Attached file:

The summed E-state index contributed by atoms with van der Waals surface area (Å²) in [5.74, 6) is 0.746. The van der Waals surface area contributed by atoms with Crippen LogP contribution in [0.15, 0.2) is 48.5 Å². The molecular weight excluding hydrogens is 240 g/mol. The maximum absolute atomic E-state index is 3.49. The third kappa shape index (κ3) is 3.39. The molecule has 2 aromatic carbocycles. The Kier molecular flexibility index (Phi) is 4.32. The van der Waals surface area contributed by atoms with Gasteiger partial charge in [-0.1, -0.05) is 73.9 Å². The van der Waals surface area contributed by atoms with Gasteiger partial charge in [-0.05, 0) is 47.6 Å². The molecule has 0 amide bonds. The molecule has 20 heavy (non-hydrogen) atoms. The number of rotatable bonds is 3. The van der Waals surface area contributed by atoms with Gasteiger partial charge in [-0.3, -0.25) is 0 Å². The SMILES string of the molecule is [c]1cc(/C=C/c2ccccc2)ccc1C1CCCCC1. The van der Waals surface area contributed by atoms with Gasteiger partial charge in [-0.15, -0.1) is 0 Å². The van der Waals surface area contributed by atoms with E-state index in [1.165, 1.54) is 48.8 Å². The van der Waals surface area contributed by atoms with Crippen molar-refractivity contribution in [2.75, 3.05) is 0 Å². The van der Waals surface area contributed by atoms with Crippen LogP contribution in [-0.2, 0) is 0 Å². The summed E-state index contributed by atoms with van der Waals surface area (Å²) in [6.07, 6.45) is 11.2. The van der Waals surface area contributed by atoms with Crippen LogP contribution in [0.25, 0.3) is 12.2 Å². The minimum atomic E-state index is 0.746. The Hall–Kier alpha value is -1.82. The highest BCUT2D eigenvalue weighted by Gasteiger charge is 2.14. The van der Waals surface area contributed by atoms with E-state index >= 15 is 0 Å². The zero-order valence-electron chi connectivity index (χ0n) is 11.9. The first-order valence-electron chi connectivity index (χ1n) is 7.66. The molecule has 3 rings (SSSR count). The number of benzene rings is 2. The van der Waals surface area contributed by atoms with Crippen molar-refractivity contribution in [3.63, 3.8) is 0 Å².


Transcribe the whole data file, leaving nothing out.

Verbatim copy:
The summed E-state index contributed by atoms with van der Waals surface area (Å²) in [5.74, 6) is 0.746. The van der Waals surface area contributed by atoms with Crippen LogP contribution in [0.15, 0.2) is 48.5 Å². The molecular weight excluding hydrogens is 240 g/mol. The maximum absolute atomic E-state index is 3.49. The third kappa shape index (κ3) is 3.39. The molecule has 2 aromatic carbocycles. The Kier molecular flexibility index (Phi) is 4.32. The van der Waals surface area contributed by atoms with Gasteiger partial charge in [-0.1, -0.05) is 73.9 Å². The van der Waals surface area contributed by atoms with Gasteiger partial charge in [-0.05, 0) is 47.6 Å². The molecule has 0 amide bonds. The molecule has 20 heavy (non-hydrogen) atoms. The number of rotatable bonds is 3. The van der Waals surface area contributed by atoms with Gasteiger partial charge in [-0.3, -0.25) is 0 Å². The SMILES string of the molecule is [c]1cc(/C=C/c2ccccc2)ccc1C1CCCCC1. The van der Waals surface area contributed by atoms with Gasteiger partial charge in [-0.15, -0.1) is 0 Å². The van der Waals surface area contributed by atoms with E-state index in [1.165, 1.54) is 48.8 Å². The van der Waals surface area contributed by atoms with Crippen molar-refractivity contribution in [2.75, 3.05) is 0 Å². The van der Waals surface area contributed by atoms with Crippen LogP contribution in [-0.2, 0) is 0 Å². The summed E-state index contributed by atoms with van der Waals surface area (Å²) in [6.07, 6.45) is 11.2. The van der Waals surface area contributed by atoms with Crippen LogP contribution in [0.25, 0.3) is 12.2 Å². The minimum atomic E-state index is 0.746. The Hall–Kier alpha value is -1.82. The highest BCUT2D eigenvalue weighted by Gasteiger charge is 2.14. The van der Waals surface area contributed by atoms with E-state index >= 15 is 0 Å². The zero-order valence-electron chi connectivity index (χ0n) is 11.9. The first-order valence-electron chi connectivity index (χ1n) is 7.66. The molecule has 3 rings (SSSR count). The number of benzene rings is 2. The van der Waals surface area contributed by atoms with Crippen molar-refractivity contribution in [3.63, 3.8) is 0 Å².